Krishnamurthy, who once jotted down a blazing 200 words per minute, started work at Siemens as a stenographer in the mid-1960s and retired in the early 1990s. Even around the time of Krishnamurthy’s retirement, Sivasubramanian says, some residual demand for shorthand existed. “We’d have a 600-page employment register, where job prospects were written down, and even in the late 1980s, these would get filled in 10-15 days,” he says. “Now on a good day, I get maybe two or three calls asking for stenos.”
This malnourished demand for stenography has, naturally, weakened supply as well. Only one out of every five students at the guild now signs up for shorthand courses; the other four choose typing or—most commonly— basic computer applications. “When I was studying shorthand in 1998, 75 people from the guild alone wrote the higher-grade exam,” says Sivasubramanian, and a small sigh whistles out of him before he goes on. “Now I doubt there would even be that many taking the exam all across the state.”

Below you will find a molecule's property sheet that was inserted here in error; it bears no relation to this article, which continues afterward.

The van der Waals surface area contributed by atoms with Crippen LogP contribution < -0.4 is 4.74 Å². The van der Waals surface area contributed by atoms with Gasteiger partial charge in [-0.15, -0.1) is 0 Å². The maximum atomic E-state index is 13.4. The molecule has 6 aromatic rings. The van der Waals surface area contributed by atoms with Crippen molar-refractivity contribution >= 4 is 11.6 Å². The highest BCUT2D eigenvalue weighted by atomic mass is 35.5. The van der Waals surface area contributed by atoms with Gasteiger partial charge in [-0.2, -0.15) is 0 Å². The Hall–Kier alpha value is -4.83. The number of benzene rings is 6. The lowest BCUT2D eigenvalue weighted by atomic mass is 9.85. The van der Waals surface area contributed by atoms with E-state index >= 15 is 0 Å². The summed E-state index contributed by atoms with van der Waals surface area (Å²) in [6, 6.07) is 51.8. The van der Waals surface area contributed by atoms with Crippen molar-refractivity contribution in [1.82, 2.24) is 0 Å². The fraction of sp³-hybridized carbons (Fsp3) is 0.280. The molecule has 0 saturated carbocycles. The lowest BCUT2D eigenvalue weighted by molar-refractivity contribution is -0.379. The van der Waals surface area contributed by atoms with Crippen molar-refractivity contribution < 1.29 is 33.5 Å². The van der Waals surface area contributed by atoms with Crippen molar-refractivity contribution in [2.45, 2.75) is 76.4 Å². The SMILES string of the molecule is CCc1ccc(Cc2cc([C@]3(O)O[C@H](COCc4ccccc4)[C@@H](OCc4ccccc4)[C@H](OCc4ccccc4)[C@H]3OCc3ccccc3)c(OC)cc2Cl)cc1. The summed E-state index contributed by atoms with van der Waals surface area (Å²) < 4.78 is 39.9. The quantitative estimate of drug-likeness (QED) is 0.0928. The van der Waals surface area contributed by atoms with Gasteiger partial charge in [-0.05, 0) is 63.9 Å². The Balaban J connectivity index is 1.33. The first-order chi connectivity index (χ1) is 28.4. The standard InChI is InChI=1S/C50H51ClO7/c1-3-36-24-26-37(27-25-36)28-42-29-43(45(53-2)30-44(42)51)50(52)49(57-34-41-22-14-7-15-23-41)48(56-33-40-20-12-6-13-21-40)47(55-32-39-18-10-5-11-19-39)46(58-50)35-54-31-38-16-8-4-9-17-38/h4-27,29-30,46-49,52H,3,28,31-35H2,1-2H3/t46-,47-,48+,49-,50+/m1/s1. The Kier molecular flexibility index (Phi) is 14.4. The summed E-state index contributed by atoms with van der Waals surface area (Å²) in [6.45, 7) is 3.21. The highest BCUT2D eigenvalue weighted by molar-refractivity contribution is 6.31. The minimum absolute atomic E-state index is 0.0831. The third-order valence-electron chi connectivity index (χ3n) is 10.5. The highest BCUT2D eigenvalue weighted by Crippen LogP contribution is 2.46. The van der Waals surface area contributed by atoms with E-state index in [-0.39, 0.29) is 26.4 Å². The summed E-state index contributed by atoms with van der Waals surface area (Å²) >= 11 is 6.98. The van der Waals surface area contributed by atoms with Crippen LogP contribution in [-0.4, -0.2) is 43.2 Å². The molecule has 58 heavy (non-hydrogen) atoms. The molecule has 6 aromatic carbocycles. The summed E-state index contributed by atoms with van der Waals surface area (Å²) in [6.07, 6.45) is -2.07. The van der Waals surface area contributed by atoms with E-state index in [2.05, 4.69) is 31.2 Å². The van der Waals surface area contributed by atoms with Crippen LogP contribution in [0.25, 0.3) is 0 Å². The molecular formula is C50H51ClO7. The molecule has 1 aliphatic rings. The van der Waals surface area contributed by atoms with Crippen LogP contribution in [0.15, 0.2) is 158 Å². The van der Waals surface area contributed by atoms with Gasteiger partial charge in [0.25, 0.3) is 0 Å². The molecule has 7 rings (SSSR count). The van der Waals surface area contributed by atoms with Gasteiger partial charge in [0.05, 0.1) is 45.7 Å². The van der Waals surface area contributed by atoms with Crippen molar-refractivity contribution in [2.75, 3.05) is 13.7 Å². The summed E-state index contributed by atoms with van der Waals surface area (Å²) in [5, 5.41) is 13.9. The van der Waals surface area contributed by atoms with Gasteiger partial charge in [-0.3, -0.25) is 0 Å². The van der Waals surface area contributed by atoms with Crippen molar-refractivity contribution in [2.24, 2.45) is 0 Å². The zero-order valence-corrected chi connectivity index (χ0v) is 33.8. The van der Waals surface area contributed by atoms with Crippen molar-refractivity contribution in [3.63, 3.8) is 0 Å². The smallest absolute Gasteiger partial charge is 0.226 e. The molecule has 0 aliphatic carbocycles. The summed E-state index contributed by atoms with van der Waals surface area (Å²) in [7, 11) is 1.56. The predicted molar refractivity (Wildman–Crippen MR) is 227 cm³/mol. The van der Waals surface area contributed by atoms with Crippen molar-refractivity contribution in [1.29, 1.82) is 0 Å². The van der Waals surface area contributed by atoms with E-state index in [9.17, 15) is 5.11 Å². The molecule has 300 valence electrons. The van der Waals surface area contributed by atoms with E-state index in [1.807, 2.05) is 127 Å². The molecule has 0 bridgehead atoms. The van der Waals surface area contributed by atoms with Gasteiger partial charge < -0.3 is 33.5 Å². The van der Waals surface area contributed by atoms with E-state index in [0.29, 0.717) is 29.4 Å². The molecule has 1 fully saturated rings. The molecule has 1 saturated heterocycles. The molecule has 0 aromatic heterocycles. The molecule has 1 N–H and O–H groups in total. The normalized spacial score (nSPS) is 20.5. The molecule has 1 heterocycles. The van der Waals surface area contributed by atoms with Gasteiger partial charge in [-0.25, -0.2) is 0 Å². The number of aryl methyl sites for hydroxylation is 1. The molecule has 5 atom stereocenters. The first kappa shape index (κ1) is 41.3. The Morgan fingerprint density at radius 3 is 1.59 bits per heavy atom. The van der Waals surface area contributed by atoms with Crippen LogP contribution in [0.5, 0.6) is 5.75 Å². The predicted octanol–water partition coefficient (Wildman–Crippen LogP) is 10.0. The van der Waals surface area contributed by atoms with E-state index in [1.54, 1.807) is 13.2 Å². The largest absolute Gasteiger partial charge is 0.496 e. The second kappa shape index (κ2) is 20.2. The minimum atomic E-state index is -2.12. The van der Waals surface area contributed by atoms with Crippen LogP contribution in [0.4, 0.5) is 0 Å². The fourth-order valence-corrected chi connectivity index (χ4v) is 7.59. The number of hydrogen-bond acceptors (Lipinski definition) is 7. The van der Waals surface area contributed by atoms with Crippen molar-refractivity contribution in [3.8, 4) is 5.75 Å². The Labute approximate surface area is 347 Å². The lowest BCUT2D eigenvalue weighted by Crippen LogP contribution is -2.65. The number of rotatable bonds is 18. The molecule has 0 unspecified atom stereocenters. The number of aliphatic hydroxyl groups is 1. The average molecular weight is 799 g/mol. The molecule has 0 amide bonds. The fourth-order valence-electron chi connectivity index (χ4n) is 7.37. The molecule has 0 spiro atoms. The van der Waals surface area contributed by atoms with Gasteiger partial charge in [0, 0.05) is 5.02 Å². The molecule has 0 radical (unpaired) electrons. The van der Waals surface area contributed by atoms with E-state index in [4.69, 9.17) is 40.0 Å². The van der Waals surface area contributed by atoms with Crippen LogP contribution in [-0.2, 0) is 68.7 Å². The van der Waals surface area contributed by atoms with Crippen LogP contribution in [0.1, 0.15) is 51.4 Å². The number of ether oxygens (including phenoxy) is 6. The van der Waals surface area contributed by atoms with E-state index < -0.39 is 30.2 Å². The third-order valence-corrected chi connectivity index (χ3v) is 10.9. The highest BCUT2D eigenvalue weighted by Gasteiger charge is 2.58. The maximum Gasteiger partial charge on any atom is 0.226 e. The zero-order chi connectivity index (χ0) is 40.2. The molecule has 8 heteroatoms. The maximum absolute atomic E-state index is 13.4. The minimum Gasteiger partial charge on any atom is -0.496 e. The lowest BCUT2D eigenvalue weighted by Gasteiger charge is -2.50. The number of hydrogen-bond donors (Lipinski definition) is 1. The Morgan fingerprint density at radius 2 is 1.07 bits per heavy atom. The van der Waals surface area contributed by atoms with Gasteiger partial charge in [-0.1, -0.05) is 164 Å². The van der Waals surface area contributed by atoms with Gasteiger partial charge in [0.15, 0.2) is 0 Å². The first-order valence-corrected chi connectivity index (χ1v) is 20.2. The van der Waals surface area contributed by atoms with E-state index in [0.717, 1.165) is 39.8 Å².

Private sector demand for stenographers—or even for secretaries with shorthand skills—has winked out of life. “Even in 1993 or 1994, when I was a recruiter on the ground, I’d get some enquiries, every now and then, for stenographers,” recalls E. Balaji, president and director of Ma Foi Randstad, a human resources firm. “After 1995, I don’t remember any enquiries at all. In fact, I don’t remember when we were last asked for shorthand even as a supplementary skill, let alone a stand-alone one. The concept of giving dictation has died. With computers, most people just prefer to draft their emails themselves.”